The LEQ: Long Answer Question
Want to GET A FIVE?: Write better essays

LEQ #1:
1. Presentation that goes through the Rubric, Sample Thesis, & How to address the Question:


2. Presentation that steps through writing a thesis statement for Comparison: Egypt & Mesopotamia:

Information to help with the FRQs:
All FRQ Ever Asked By Time Period

Solid Thesis - answers the prompt.

Each body paragraph should contain:
  1. Topic Sentence (direct comparison)
  2. Analysis as to why the similarity/ difference existed
  3. Support with 3 pieces of evidence
  4. Connect it to a larger global context or theme
Remember, the AP College Board will write FRQ prompts that emphasize the 5 Themes:
  • Interaction Between Humans and the Environment
  • Development and Interaction of Cultures
  • State-Building, Expansion, and Conflict (Political)
  • Creation, Expansion, and Interaction of Economic Systems
  • Development and Transformation of Social Structures


1. READ: Read the prompt, read the prompt, & read the prompt!
Many students begin their essay after only a careless glance of the question. The difference between a response that receives a “1” and one that receives a “5” is sometimes determined by a simple thing: Did the student answer the question/prompt as it was presented?

2. PLAN: Write an outline, brief structural plan, or list of ideas to convey that would answer the prompt. An outline will help organize your thoughts & create a path for where your essay will go. Write down corresponding events, buzzwords, & facts that will serve as evidence to support your thesis.

3. THESIS: Write a solid, well-worded thesis that answers the prompt. This is the central component of your essay. Keep referring back to your thesis whenever you as you write. The body paragraphs back up and prove your thesis.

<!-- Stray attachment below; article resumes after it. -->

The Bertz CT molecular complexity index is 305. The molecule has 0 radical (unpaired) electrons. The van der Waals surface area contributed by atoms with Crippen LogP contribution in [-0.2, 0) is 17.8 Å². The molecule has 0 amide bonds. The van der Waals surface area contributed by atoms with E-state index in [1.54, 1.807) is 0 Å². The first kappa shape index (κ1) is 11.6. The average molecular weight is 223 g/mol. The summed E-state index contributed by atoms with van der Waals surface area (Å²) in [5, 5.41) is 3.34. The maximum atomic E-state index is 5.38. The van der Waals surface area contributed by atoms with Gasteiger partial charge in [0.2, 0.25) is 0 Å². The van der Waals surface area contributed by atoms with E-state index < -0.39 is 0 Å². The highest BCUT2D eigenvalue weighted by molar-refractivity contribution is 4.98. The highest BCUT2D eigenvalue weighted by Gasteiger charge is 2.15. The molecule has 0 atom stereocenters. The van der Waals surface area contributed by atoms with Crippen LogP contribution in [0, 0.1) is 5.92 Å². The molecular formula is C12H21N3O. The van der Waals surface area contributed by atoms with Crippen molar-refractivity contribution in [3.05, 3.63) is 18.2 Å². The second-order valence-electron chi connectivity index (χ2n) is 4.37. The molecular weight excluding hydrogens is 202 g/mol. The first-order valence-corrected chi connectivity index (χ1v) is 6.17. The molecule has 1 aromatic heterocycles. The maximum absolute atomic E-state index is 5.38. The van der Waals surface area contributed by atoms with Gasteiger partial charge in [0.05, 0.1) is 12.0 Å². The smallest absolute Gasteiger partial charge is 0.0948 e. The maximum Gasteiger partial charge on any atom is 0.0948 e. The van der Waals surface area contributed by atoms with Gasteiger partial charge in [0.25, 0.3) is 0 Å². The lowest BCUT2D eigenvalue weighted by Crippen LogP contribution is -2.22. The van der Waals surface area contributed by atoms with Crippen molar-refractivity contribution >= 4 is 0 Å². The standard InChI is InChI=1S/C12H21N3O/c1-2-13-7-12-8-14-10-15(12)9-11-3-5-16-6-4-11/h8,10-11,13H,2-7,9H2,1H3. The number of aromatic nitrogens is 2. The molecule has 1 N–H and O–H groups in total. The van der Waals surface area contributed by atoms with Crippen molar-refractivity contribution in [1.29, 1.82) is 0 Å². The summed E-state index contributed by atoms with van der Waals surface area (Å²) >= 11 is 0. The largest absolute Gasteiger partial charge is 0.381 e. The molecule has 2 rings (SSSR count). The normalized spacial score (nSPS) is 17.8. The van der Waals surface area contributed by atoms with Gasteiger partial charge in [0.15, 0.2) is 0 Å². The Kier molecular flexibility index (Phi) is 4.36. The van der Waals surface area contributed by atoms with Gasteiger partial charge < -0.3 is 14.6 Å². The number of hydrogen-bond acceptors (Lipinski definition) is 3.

4. WRITE: Notice it is in step 4 that we finally begin writing. Without the first 3 steps, your essay has no structure, accuracy, or guidance. Be sure to write clearly & concisely. Do not get lost in your ideas. Coherent essays earn a good score.

5. NEAT: Last but, most importantly: Write legibly. If the "readers" (graders really, but they don't like calling themselves that!) are not able to understand your ideas—they will not give you credit for them!

In essence, the FRQ in history is a "Law & Order" exercise.
1st Step: Investigate the prompt (question).
Investigate a crime (murder).
The "body" is QuestLove - Drummer & bandleader of The Roots. :)
2nd: Gather & analyze evidence then ask questions about what prior knowledge you have about the prompt.
Gather & analyze evidence then ask questions of witnesses, relatives/friends, & persons of interest.

3rd: Identify the answer to the prompt & form a thesis (answer) for the prompt.

Identify the criminal who did the crime & form a motive for the crime.

4th: Organize the evidence, consider point of view, begin to plan a basic outlined approach to build a convincing solution.
Organize the evidence, interview witnesses, work with the court to prepare for trial.
5th: Write your introduction and declare your thesis statement: Answer to the question using a brief introduction to the evidence that will be presented in the essay to prove thesis.
In the courtroom, make your opening statement: Murder used weapon in location to kill and give brief motive and explanation of evidence that will prove your assertion correct.
Just like the opening statement, the thesis is a BIG part of the case. You are telling the jury what you will prove.
6th: Present the evidence by using a topic sentence and evidence to back it in each paragraph.
Present evidence and call witnesses to verify motive, location, ability to commit the crime, all showing beyond a reasonable doubt that the accused committed the crime.
While presenting evidence, think "Does this support my thesis?"
7th: Conclude your essay by driving your thesis home in a convincing fashion.
Closing statement drives home the opening statement and jury is convinced the accused is guilty beyond a reasonable doubt.
Drive home your thesis. Remember to use analysis (the how & why).